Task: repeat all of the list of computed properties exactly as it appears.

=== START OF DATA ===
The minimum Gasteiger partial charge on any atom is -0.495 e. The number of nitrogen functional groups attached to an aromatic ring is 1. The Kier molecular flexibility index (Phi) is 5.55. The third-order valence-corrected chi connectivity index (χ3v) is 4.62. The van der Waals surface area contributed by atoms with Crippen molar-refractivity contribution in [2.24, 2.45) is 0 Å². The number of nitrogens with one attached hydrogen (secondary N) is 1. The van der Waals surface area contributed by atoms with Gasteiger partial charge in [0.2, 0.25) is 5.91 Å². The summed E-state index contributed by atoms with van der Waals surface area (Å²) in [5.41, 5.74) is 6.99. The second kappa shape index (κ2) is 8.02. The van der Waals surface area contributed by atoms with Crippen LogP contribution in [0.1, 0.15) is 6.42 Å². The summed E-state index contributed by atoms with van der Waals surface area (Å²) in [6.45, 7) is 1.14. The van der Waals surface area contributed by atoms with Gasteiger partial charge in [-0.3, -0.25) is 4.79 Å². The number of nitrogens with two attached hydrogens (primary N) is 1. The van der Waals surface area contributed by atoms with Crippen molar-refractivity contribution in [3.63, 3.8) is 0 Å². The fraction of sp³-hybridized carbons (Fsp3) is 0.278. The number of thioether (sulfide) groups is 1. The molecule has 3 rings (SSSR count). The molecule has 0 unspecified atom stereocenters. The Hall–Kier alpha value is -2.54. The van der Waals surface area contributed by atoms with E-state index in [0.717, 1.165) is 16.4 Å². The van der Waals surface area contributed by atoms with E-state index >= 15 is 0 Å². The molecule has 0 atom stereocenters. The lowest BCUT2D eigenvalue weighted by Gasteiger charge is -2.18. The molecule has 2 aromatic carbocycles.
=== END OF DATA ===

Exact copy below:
The minimum Gasteiger partial charge on any atom is -0.495 e. The number of nitrogen functional groups attached to an aromatic ring is 1. The Kier molecular flexibility index (Phi) is 5.55. The third-order valence-corrected chi connectivity index (χ3v) is 4.62. The van der Waals surface area contributed by atoms with Crippen molar-refractivity contribution in [2.24, 2.45) is 0 Å². The number of nitrogens with one attached hydrogen (secondary N) is 1. The van der Waals surface area contributed by atoms with Gasteiger partial charge in [0.2, 0.25) is 5.91 Å². The summed E-state index contributed by atoms with van der Waals surface area (Å²) in [5.41, 5.74) is 6.99. The second kappa shape index (κ2) is 8.02. The van der Waals surface area contributed by atoms with Crippen LogP contribution in [0.1, 0.15) is 6.42 Å². The summed E-state index contributed by atoms with van der Waals surface area (Å²) in [6.45, 7) is 1.14. The van der Waals surface area contributed by atoms with Gasteiger partial charge in [-0.3, -0.25) is 4.79 Å². The number of nitrogens with two attached hydrogens (primary N) is 1. The van der Waals surface area contributed by atoms with Crippen molar-refractivity contribution in [3.63, 3.8) is 0 Å². The fraction of sp³-hybridized carbons (Fsp3) is 0.278. The number of thioether (sulfide) groups is 1. The molecule has 3 rings (SSSR count). The molecule has 0 unspecified atom stereocenters. The Hall–Kier alpha value is -2.54. The van der Waals surface area contributed by atoms with E-state index in [0.717, 1.165) is 16.4 Å². The van der Waals surface area contributed by atoms with E-state index >= 15 is 0 Å². The molecule has 0 atom stereocenters. The lowest BCUT2D eigenvalue weighted by Gasteiger charge is -2.18. The molecule has 2 aromatic carbocycles.